The Total War games have been around for nearly two decades, arriving under various publishers and spanning both historical and fantastical premises. The latest entry in the series puts the focus on the period in Chinese history when the Han Dynasty began to crumble and the country was thrown into a sixty-year period of bloody battles. Striking a balance between tactical battles and an empire building campaign, Total War: Three Kingdoms offers an exhaustive amount of things to do that will likely delight series fans and Chinese history buffs.
A land of warlords
Total War: Three Kingdoms offers up a variety of ways to play the game, including straight skirmish battles across single player and multiplayer modes, but the real attraction is found in the campaign mode. Players will be asked to choose one of the available factions and begin a quest to bring all of China under their rule. Accomplishing such a task is easier said than done, as the process will require hours of battle, diplomacy, and settlement building.
At the top of these factions lies a warlord. The game eventually offers the use of up to twelve warlords in total. Each warlord offers a unique playstyle, as well as passive buffs or liabilities when it comes to dealing with other factions. The warlords each have their own starting position in the campaign mode, with some offering a much stiffer challenge than others. Depending on which warlord you take, you may gain benefits to troop morale, find recruitment of new retinues to be easier, increased income from tributaries, and more.
Territories at war
Each territory under the player’s control and within these areas are towns, settlements, farms, or other points of interest, including natural resources. Players can direct their warlords to advance on new towns or spots on the map. When this happens, a prompt for battle appears, offering the chance to go into battle for control of the given area. Players may also opt to delegate the responsibility for the encounter, which can save time for towns that are not well-defended or reinforced with enemy strength. Most of the time, going directly into the conflicts is the way to go.
Once you elect to enter battle, the warlord brings along his following units. In Total War: Three Kingdoms, units are large groupings of a certain type of troop, like swordsmen, archers, or mounted calvary. Each warlord may bring along some of the universal unit types and also have access to specialized units. As warlords grow in rank, these specialized units become available for recruitment and each faction has unique units available, should the requirements for rank and skill tree unlocks be satisfied.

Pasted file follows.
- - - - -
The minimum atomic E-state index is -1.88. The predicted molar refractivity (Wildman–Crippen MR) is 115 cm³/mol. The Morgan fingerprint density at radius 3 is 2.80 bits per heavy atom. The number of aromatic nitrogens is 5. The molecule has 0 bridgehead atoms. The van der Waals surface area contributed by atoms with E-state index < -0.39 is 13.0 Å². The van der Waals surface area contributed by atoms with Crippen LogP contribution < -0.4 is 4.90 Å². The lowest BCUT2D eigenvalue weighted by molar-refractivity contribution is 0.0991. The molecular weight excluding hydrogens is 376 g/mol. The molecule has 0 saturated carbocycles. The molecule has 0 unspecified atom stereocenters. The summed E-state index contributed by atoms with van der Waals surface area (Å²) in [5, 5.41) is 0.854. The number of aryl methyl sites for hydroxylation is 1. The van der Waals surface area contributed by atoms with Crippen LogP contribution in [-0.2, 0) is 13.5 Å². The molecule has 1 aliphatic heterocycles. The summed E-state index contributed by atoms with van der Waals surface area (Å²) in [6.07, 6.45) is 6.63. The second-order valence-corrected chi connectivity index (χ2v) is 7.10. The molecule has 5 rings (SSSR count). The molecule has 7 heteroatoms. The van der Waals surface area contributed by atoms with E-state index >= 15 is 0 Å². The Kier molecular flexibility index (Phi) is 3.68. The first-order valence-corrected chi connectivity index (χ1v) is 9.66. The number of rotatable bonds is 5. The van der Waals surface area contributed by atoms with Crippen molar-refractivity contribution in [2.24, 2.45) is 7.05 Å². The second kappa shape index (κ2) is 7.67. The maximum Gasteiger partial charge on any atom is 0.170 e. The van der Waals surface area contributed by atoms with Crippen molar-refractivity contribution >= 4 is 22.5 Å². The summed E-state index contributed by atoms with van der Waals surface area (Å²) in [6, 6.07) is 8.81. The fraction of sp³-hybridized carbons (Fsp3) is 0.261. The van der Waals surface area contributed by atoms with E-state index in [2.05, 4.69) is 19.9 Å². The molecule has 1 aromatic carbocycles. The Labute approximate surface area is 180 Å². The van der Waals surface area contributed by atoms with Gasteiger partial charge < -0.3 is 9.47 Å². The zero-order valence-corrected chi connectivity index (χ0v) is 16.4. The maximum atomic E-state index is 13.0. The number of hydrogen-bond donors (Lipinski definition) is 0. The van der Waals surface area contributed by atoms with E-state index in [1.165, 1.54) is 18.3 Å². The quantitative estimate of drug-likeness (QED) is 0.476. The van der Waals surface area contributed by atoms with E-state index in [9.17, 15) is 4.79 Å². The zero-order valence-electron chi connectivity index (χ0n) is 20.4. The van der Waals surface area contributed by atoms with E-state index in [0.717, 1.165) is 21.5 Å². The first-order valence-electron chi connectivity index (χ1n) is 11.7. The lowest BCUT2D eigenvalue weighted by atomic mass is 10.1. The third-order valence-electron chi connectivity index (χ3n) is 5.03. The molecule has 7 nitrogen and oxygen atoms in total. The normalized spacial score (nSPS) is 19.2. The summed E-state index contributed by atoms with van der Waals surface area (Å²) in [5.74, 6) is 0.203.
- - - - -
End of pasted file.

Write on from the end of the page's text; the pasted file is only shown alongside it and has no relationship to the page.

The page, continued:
Prior to battle, the units can be selected and moved across a designated area so that players can attempt to put themselves in a better tactical position. Once the fight begins, players will direct their units to move and attack across the battlefield. Things like background objects and elevation are determined by where on the overworld map that a battle is initiated. The opposing units will duke it out until most troops are killed or they become surrounded and begin the process of running from the battle. If the unit is able to successfully move to safety, they may have the chance to re-enter the fight once they regain composure. If players have fast-moving calvary, these retreating units can be attacked before this point and fully defeated without the opportunity to return.
Opposing generals can also have duels where they move towards each other on horseback in short encounters. On the battlefield, the warlords are almost like superheroes. They have the power to take on individual units by themselves and will likely make short work of the opposition if they are ranked up and using good gear. Having them on the battlefield reminds me a bit of when Dreadnaughts would drop into play during Relic’s Dawn of War II battles, simply overpowering and tossing around lesser units. Warlords that are defeated in battle may also drop items that can be equipped to offer additional bonuses.
The superhuman warlords are a part of the game when it is played in Romance mode. If players are looking for a more realistic take on battles, there is an additional play mode called Records. In Records mode, the commanders are treated like normal human beings and will find themselves susceptible to being shot and stabbed to a much greater degree than what is found in Romance mode. During my play time, I felt that I had more fun playing with Romance mode. Seeing my warlord wreak havoc on the battlefield felt great. On the flipside, seeing the enemy single-handedly wipe out higher-rank recruit units was a bummer.
Expanding your influence
Outside of battles, the campaign mode revolves advancing on enemy positions and choosing to occupy or ransack the various towns and villages. Taking over new places gives money and infamy. You need money to make things happen and infamy helps to build your reputation among the other faction competing for control of the country. You also have the opportunity to recruit units when moving into a new place.